Citizen science provides a great opportunity to bring people together to not only tackle environmental challenges, but in turn, also generate many social and economic benefits. To build support for this approach though, we need to prove that projects can be implemented anywhere in the world and sustained in the long-term.
Earthwatch Europe is one of the 14 partners in Ground Truth 2.0, aiming to set up and validate six citizen science projects in Europe and Africa, known as ‘citizen observatories’. The focus of the six observatories is on land management in urban and rural settings. Each observatory has a specific emphasis on a local environmental problem including air quality, flooding and water quality. The overarching aim of Ground Truth 2.0 is to show that citizen observatories are feasible, sustainable, and bring many benefits to society and the economy. As a key partner in this project, Earthwatch provides expertise in citizen science, engagement and creating impact.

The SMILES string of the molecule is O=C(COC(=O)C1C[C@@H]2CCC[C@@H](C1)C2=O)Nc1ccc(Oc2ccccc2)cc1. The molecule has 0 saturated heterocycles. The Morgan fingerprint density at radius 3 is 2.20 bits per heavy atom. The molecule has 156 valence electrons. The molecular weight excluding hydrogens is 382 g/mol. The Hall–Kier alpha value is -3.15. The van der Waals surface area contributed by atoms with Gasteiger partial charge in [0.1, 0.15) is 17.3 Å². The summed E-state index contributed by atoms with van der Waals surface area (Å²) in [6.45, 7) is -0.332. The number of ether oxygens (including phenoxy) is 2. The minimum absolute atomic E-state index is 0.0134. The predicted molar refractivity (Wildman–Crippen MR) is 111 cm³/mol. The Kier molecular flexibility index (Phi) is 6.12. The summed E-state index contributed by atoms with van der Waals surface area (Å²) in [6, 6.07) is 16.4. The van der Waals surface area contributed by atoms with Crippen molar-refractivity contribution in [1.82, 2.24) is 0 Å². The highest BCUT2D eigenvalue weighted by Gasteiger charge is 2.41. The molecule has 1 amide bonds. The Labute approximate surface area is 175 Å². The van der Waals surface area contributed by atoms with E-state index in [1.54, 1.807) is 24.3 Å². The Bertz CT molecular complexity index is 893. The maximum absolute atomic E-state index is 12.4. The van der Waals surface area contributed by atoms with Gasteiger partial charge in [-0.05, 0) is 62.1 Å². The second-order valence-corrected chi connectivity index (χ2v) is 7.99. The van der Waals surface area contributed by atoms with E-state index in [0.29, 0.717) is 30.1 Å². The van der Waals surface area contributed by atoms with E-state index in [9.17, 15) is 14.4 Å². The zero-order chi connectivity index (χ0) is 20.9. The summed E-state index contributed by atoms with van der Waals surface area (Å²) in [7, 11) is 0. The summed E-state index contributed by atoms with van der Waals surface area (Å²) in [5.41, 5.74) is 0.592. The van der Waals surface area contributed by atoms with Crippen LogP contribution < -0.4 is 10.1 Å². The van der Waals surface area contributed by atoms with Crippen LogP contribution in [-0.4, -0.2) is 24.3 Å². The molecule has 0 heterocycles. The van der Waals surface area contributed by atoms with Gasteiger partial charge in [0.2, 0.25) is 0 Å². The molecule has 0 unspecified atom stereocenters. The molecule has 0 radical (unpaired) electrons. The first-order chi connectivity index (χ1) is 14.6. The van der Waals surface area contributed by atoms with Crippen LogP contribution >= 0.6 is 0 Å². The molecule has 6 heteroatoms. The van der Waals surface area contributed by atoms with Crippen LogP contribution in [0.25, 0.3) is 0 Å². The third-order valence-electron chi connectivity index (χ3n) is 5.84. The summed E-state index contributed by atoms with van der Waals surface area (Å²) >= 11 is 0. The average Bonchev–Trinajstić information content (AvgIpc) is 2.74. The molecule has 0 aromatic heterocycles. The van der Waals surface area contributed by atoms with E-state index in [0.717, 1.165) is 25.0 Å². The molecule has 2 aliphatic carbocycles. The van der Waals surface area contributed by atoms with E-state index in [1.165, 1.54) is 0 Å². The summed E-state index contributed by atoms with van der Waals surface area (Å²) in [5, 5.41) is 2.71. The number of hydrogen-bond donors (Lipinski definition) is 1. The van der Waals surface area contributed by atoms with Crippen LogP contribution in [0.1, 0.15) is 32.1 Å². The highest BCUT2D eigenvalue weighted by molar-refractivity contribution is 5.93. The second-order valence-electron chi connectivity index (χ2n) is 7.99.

Each observatory is being created in partnership with local communities and is co-designed with a range of stakeholders, including researchers, decision makers and members of the public. This approach encourages citizens to be empowered by the knowledge they gain from taking part in research and, to take a more active and informed role in local decision making. Equally research and decision making are made more equitable and impactful through the participation of citizens.
Earthwatch is predominately supporting stakeholders in VattenFokus, the Swedish citizen observatory, to use FreshWater Watch - Earthwatch’s citizen science project focusing on water quality.
The Ground Truth 2.0 project has developed a new approach to co-design, ensuring that local stakeholders are able to have a say in the design of a project. This method can be used to help plan future citizen science projects. Earthwatch has already begun using the Ground Truth 2.0 co-design method in the MICS project as it establishes four new citizen science projects across Europe.
Results from each of the six Ground Truth 2.0 citizen observatories will be disseminated widely, providing data on the quality of water bodies and levels of nutrient pollution.
So far in VattenFokus, Earthwatch has facilitated two WaterBlitz events. The first, in autumn 2017, was held in the Flen Kommun. The second was held in spring 2018 and included sampling across the whole of the Sörmland region. VattenFokus community groups have also been carrying out regular sampling. This has resulted in data collection from over 60 water bodies, providing vital data on nitrate and phosphate levels within them.